“It’s… it’s angel pie,” he muttered, suddenly embarrassed. He so rarely felt embarrassed with Cas these days that it caught him off-guard.
Cas stared for a drawn-out moment. “Blueberries,” he said finally, squinting up at Dean. “And whipped cream.”
“Yeah, exactly,” Dean laughed, more relieved than he cared to admit even to himself. “What d’you think?”
“I think it’s perfect,” Cas replied. “The fact that you did this is… perfect.”
Dean rubbed his hands together. “Well, let’s put this puppy’s perfection to the test,” he declared, levering two cuts of pie from the pan. He dispensed a dollop of cream on each and handed one off to Cas. “Dig in, babe.”
He watched Cas take the first bite. The angel chewed thoughtfully at first but then went for a second forkful almost immediately. “It has good… contrast,” he said a few moments later. “The citric acid with the sugar. The cool cream with the warm pie.”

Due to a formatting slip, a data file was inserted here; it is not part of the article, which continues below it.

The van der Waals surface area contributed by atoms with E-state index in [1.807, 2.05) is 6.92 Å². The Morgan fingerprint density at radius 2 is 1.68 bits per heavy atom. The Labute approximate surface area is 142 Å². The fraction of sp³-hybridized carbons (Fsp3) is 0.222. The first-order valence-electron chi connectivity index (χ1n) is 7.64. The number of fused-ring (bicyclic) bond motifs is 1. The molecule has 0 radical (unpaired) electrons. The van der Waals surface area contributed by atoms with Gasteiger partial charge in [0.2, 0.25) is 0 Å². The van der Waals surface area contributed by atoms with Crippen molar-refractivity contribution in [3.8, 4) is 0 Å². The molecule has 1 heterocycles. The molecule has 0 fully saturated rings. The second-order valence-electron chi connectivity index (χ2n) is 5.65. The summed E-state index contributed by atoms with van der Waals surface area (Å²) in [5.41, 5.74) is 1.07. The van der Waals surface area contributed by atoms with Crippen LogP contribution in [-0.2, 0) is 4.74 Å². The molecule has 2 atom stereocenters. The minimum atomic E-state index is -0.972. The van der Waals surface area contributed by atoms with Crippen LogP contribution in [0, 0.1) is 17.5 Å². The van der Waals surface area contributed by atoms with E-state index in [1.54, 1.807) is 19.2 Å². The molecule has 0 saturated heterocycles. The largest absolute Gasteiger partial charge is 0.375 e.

Dean grinned. He tucked into his own portion with gusto, finding it just as Cas said. Damn right he could cook. The crust was as flaky as a layered biscuit. He couldn’t imagine a restaurant that would be ashamed to serve it.
They ate in relative silence for awhile, nothing but the clinking of silverware disturbing the quiet of the dock. When they’d both finished and Cas had taken to throwing crumbs to a nearby sparrow, Dean slipped his phone from his pocket.
An unread text from Sam greeted him.
Seeing Wonder Woman at 7:10. You in?
Dean chewed his lip. Going to movies with Gabriel always proved an… interesting… experience. When he hadn’t liked the last 15 minutes of Guardians of the Galaxy 2, he’d just gone and changed it. A whole theater full of fans in Dodge City had gone home bursting with talk of the alternate ending only to hear later that no such thing had ever appeared elsewhere. Internet conspiracies theories still ran rampant on that one.
Nah. Have fun, he tapped back.